I didn’t write yesterday because 1) I was too upset and 2) I was too busy
On Tuesday, an apartment house fire in Springfield left 43 people homeless. I was wondering how many of them would wind up in shelters. Most poor and working people don’t have enough money saved to handle a disaster like this, and family members and friends, who tend also to be poor, don’t usually have a spare room. I checked into Springfield’s forum on MassLive later in the day and was immediately sorry I did—the first poster to mention the fire wondered why so many Hispanics were “victims” of fires…quotation marks courtesy of the poster…followed by posts about how 43 people could possibly live in 9 apartments (that’s actually less than five people in a household) and if only these Hispanics would stop breeding, then there would be fewer to be displaced…..I kid you not, this is the level of dialogue most common on MassLive.
Tuesday night about 11 pm. my sister called me with an urgent message: “Quick, turn to Channel 22.” I saw the tail end of an interview with Bill Miller, Executive Director of Friends of the Homeless, saying that the shelters were no longer going to be taking referrals from agencies outside the city. I shouldn’t have been surprised but I was—I’d seen Bill at a City Council meeting a month ago and had actually called him on an interview he’d given to a reporter a few days before, where he had seemed to imply that it was wrong for people who come from outside Springfield to stay in “our” shelters. He said he’d been taken out of context and that he’d been talking about sex offenders….a whole other story…
I won’t bore you with the round of calls I made the next day to figure out what was really going on. At some point I talked to Gerry McCafferty, the city's deputy director of homeless and special needs housing, who stressed the need for “a regional approach” to solving homelessness, stating that the Friends of the Homeless approach would at least pressure other communities to start dealing with their own homeless problem. She said that other communities either need to take care of their own, or pay Springfield for taking care of them.
All this sounds good…but Holyoke, Westfield and Northampton actually have shelters, and I could make a case that seeing as Friends of the Homeless receives much of its funding from the state, people in the communities Gerry mentioned—Chicopee, Ludlow, West Springfield and Longmeadow— actually do pay—their state taxes, which are then redistributed, and some of which wind up at F.O.H.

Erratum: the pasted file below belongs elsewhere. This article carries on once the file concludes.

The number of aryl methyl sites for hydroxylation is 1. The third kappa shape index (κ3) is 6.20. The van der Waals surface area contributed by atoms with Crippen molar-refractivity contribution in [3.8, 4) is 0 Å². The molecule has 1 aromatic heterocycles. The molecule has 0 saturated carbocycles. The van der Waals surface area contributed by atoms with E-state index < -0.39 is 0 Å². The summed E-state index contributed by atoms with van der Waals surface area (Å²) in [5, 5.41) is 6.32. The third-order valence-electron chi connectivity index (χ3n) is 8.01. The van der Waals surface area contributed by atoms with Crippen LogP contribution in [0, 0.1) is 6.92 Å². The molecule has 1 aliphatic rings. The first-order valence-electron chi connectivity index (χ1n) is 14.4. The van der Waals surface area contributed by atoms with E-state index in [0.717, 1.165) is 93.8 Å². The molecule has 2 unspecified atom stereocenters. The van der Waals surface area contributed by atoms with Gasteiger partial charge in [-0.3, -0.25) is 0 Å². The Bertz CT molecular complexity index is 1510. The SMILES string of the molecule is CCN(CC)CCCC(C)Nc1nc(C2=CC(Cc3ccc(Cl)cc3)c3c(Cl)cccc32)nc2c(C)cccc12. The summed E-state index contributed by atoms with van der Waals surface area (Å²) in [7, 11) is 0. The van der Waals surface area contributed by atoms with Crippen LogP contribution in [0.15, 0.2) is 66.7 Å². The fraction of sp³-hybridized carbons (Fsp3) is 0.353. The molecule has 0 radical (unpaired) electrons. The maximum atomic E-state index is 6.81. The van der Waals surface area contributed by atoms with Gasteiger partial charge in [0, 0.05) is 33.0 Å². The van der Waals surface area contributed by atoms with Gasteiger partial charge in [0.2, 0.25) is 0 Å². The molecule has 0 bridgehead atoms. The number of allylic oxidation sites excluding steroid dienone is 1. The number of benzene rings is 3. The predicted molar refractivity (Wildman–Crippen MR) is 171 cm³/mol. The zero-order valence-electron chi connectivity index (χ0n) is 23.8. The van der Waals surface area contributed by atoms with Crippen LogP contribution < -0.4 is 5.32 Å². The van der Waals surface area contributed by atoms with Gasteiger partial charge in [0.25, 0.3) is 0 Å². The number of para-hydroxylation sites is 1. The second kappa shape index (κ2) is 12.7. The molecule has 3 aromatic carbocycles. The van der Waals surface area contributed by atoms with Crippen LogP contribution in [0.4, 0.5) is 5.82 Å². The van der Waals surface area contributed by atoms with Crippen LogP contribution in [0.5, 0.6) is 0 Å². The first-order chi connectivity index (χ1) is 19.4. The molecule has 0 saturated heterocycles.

What continues to astound me is the absolute shallowness of analysis that pervades this city about the causes of homelessness and poverty. Without that analysis, we find ourselves in a situation similar to the Iraq war. Military and political analysts are saying that it doesn’t matter how effective our tactics in Iraqare , if we lack strategic goals, our tactics can actually work against us.
The Springfield business community seems convinced that homeless and poor people are responsible for the lack of economic development in Springfield. Of course there is a relationship, but it is not so simple as Cause and Effect.
I know that if every homeless person magically disappeared from our city today, it would have little or no impact on our prospects for revitalizing our city. The underlying problems would remain.
F.O. H. has to raise money from the business community in order to build its new, city-sanctioned shelter, so this pronouncement is a good move on their part.
I looked up the definition of pander in the dictionary—to cater to or profit from the weaknesses, vices or prejudices of others.
I was watching Jericho on TV last night, a show about a town utterly cut off from communication after a nuclear war. The mayor had decided to drive out 50 refugees because the town didn’t feel it had enough food to share. One refugee is talking to a woman from the town, asking why the refugees had had to stay in a shelter when there were so many empty houses. The woman said, “But those are the houses of our neighbors, who just weren’t in town when the bombs fell.” The man replied, “Well, whatever towns they are in now, I hope they are finding warmth and shelter.”